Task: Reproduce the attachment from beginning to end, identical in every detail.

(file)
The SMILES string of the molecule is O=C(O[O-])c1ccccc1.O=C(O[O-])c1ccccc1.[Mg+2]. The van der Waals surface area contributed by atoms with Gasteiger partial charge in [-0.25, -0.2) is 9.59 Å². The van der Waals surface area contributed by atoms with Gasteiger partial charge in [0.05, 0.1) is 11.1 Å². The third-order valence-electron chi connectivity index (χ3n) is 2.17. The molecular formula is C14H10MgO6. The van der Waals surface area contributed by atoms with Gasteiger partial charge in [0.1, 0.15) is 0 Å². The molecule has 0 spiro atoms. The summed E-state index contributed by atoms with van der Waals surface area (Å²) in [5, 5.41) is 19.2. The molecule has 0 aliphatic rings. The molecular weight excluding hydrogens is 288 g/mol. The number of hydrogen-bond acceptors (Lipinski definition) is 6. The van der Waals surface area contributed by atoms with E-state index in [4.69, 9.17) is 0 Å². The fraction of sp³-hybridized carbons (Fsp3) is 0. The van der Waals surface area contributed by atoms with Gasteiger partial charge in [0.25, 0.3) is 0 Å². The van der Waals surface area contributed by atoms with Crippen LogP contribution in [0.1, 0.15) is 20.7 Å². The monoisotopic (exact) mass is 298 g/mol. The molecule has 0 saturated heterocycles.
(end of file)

The SMILES string of the molecule is O=C(O[O-])c1ccccc1.O=C(O[O-])c1ccccc1.[Mg+2]. The van der Waals surface area contributed by atoms with Gasteiger partial charge in [-0.25, -0.2) is 9.59 Å². The van der Waals surface area contributed by atoms with Gasteiger partial charge in [0.05, 0.1) is 11.1 Å². The third-order valence-electron chi connectivity index (χ3n) is 2.17. The molecular formula is C14H10MgO6. The van der Waals surface area contributed by atoms with Gasteiger partial charge in [0.1, 0.15) is 0 Å². The molecule has 0 spiro atoms. The summed E-state index contributed by atoms with van der Waals surface area (Å²) in [5, 5.41) is 19.2. The molecule has 0 aliphatic rings. The molecular weight excluding hydrogens is 288 g/mol. The number of hydrogen-bond acceptors (Lipinski definition) is 6. The van der Waals surface area contributed by atoms with E-state index in [4.69, 9.17) is 0 Å². The fraction of sp³-hybridized carbons (Fsp3) is 0. The van der Waals surface area contributed by atoms with Gasteiger partial charge in [0.25, 0.3) is 0 Å². The van der Waals surface area contributed by atoms with Crippen LogP contribution in [0.1, 0.15) is 20.7 Å². The monoisotopic (exact) mass is 298 g/mol. The molecule has 0 saturated heterocycles.